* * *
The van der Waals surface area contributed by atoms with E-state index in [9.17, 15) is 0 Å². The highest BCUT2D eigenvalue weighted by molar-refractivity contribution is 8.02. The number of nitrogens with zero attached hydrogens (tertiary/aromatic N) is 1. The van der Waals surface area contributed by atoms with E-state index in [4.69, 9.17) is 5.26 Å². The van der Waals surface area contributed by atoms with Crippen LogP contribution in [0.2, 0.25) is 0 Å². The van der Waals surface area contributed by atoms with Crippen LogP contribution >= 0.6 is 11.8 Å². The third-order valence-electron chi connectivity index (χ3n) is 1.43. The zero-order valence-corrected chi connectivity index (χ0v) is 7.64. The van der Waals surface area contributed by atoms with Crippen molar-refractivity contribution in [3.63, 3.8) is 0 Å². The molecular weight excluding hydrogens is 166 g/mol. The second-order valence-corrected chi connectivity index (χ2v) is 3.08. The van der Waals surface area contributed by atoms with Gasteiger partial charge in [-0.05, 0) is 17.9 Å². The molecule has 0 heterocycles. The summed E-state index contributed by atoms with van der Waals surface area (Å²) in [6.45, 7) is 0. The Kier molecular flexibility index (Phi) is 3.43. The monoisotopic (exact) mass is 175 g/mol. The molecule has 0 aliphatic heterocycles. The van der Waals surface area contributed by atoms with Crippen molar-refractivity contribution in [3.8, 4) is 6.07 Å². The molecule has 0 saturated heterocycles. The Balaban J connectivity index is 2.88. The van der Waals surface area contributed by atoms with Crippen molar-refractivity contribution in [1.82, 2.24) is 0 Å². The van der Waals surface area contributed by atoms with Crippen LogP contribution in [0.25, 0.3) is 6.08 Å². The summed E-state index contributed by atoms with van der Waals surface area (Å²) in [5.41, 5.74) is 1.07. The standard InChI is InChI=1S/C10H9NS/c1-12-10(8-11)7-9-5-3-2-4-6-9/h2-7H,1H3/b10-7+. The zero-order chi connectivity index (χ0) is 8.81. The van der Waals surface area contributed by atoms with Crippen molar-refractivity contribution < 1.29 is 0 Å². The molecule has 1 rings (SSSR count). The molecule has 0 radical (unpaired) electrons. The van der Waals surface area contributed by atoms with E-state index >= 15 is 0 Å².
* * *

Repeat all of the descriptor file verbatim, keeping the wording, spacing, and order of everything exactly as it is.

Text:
The van der Waals surface area contributed by atoms with E-state index in [9.17, 15) is 0 Å². The highest BCUT2D eigenvalue weighted by molar-refractivity contribution is 8.02. The number of nitrogens with zero attached hydrogens (tertiary/aromatic N) is 1. The van der Waals surface area contributed by atoms with E-state index in [4.69, 9.17) is 5.26 Å². The van der Waals surface area contributed by atoms with Crippen LogP contribution in [0.2, 0.25) is 0 Å². The van der Waals surface area contributed by atoms with Crippen LogP contribution >= 0.6 is 11.8 Å². The third-order valence-electron chi connectivity index (χ3n) is 1.43. The zero-order valence-corrected chi connectivity index (χ0v) is 7.64. The van der Waals surface area contributed by atoms with Crippen molar-refractivity contribution in [3.63, 3.8) is 0 Å². The molecular weight excluding hydrogens is 166 g/mol. The second-order valence-corrected chi connectivity index (χ2v) is 3.08. The van der Waals surface area contributed by atoms with Gasteiger partial charge in [-0.05, 0) is 17.9 Å². The molecule has 0 heterocycles. The summed E-state index contributed by atoms with van der Waals surface area (Å²) in [6.45, 7) is 0. The Kier molecular flexibility index (Phi) is 3.43. The monoisotopic (exact) mass is 175 g/mol. The molecule has 0 aliphatic heterocycles. The van der Waals surface area contributed by atoms with Crippen molar-refractivity contribution in [3.8, 4) is 6.07 Å². The molecule has 0 saturated heterocycles. The Balaban J connectivity index is 2.88. The van der Waals surface area contributed by atoms with Crippen molar-refractivity contribution in [1.82, 2.24) is 0 Å². The van der Waals surface area contributed by atoms with Crippen LogP contribution in [0.25, 0.3) is 6.08 Å². The summed E-state index contributed by atoms with van der Waals surface area (Å²) in [5.41, 5.74) is 1.07. The standard InChI is InChI=1S/C10H9NS/c1-12-10(8-11)7-9-5-3-2-4-6-9/h2-7H,1H3/b10-7+. The zero-order chi connectivity index (χ0) is 8.81. The van der Waals surface area contributed by atoms with Crippen molar-refractivity contribution < 1.29 is 0 Å². The molecule has 1 rings (SSSR count). The molecule has 0 radical (unpaired) electrons. The van der Waals surface area contributed by atoms with E-state index >= 15 is 0 Å².